Coronavirus Sinks General Electric’s Moat

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An employee unwraps turbine components inside the General Electric power plant in Veresegyhaz, Hungary.

The coronavirus has brought the U.S. economy to a practical standstill. That is not good for highly-indebted companies like General Electric (GE). The company needs the economy to keep growing to help it service its debt load of about $60 billion. The S&P recently soured on the company, revising its rating to “negative from “stable”:

The outlook for General Electric Co.’s GE, -1.68% credit rating was revised Friday to “negative” from “stable” at S&P Global Ratings, which citing greater uncertainty in the pace of deleveraging amid the negative impacts on its aviation business from the COVID-19 pandemic. That means GE’s BBB+ rating, which is three notches above “junk” territory, is at greater risk of a downgrade. “The outlook revision reflects the potential that GE may be unable to reduce debt leverage to below 3.5X in 2021, should aviation markets fail to start recovering later this year, perhaps in conjunction with a deeper-than-expected economic recession and lengthy recovery worsened by lingering social distancing dynamics,” S&P Global said.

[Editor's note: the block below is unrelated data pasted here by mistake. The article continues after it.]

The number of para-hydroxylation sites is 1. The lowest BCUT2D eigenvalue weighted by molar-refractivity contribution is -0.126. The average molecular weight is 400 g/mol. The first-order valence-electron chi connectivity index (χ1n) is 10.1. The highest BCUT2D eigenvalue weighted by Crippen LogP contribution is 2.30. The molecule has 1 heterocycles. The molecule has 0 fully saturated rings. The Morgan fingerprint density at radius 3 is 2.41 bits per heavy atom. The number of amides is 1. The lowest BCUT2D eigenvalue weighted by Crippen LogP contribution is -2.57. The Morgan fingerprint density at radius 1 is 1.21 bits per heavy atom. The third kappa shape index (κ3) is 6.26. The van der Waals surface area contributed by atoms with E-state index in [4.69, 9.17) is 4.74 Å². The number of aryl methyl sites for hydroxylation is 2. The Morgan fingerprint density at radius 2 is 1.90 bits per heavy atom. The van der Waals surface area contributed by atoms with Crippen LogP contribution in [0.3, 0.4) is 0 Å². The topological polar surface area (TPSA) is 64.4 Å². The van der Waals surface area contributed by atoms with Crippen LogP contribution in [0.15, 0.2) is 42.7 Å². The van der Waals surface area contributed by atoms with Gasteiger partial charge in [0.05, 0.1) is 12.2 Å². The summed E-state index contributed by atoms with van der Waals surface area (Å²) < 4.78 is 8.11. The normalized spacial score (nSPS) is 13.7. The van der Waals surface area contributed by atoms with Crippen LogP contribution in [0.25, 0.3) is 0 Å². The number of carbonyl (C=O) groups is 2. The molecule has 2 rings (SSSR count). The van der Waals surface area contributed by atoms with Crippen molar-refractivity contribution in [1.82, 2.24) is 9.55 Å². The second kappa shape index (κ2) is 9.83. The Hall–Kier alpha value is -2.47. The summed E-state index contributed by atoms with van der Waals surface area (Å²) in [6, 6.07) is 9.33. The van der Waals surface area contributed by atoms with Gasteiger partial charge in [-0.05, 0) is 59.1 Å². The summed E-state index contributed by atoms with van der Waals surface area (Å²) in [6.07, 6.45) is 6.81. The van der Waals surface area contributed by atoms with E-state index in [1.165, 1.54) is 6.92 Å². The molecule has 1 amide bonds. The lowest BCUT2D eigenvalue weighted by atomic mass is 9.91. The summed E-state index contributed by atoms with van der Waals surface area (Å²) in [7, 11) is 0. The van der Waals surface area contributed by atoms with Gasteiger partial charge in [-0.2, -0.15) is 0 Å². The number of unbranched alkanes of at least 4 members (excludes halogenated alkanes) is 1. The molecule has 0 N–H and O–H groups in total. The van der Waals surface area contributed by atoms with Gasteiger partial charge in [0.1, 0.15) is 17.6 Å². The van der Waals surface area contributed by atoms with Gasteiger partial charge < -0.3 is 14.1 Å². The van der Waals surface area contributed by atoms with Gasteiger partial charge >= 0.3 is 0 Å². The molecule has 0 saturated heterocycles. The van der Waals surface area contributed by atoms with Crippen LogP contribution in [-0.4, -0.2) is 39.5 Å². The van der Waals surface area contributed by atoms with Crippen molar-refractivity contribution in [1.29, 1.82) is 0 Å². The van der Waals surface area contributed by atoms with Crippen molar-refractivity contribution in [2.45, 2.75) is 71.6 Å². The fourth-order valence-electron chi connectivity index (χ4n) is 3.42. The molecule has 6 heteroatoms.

A potential downgrade could amplify GE’s borrowing costs and make it difficult to raise more capital. The Federal Reserve has been providing liquidity to the bond markets to ensure credit continues to flow to corporations. Debt may not be cheap, especially when you have to repay it after the economy has peaked. GE returned to the trough this week, launching a strategic debt issuance to fund a tender of GE bonds due 2024. Management is buying more time by pushing out debt maturities. Read more:

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